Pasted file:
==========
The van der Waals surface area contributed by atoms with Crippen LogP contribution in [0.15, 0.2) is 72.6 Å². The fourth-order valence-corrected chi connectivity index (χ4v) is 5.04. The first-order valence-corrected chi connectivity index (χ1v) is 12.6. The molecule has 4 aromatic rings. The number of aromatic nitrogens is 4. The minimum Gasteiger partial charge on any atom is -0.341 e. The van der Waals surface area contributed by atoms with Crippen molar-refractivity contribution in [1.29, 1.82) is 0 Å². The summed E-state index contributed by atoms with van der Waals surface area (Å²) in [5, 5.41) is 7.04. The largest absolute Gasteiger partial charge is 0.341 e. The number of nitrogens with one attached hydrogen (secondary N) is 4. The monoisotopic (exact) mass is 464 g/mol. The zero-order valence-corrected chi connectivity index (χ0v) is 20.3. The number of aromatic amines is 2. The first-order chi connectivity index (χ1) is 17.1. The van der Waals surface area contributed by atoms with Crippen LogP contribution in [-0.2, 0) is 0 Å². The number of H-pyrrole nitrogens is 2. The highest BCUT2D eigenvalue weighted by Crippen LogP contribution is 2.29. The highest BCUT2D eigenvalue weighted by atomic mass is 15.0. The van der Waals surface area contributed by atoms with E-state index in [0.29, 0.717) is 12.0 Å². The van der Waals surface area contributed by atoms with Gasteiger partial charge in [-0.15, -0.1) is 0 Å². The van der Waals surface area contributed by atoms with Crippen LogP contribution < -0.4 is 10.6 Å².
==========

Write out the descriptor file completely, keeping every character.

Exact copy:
The van der Waals surface area contributed by atoms with Crippen LogP contribution in [0.15, 0.2) is 72.6 Å². The fourth-order valence-corrected chi connectivity index (χ4v) is 5.04. The first-order valence-corrected chi connectivity index (χ1v) is 12.6. The molecule has 4 aromatic rings. The number of aromatic nitrogens is 4. The minimum Gasteiger partial charge on any atom is -0.341 e. The van der Waals surface area contributed by atoms with Crippen molar-refractivity contribution in [1.29, 1.82) is 0 Å². The summed E-state index contributed by atoms with van der Waals surface area (Å²) in [5, 5.41) is 7.04. The largest absolute Gasteiger partial charge is 0.341 e. The number of nitrogens with one attached hydrogen (secondary N) is 4. The monoisotopic (exact) mass is 464 g/mol. The zero-order valence-corrected chi connectivity index (χ0v) is 20.3. The number of aromatic amines is 2. The first-order chi connectivity index (χ1) is 17.1. The van der Waals surface area contributed by atoms with Crippen LogP contribution in [-0.2, 0) is 0 Å². The number of H-pyrrole nitrogens is 2. The highest BCUT2D eigenvalue weighted by Crippen LogP contribution is 2.29. The highest BCUT2D eigenvalue weighted by atomic mass is 15.0. The van der Waals surface area contributed by atoms with E-state index in [0.29, 0.717) is 12.0 Å². The van der Waals surface area contributed by atoms with Gasteiger partial charge in [-0.15, -0.1) is 0 Å². The van der Waals surface area contributed by atoms with Crippen LogP contribution < -0.4 is 10.6 Å².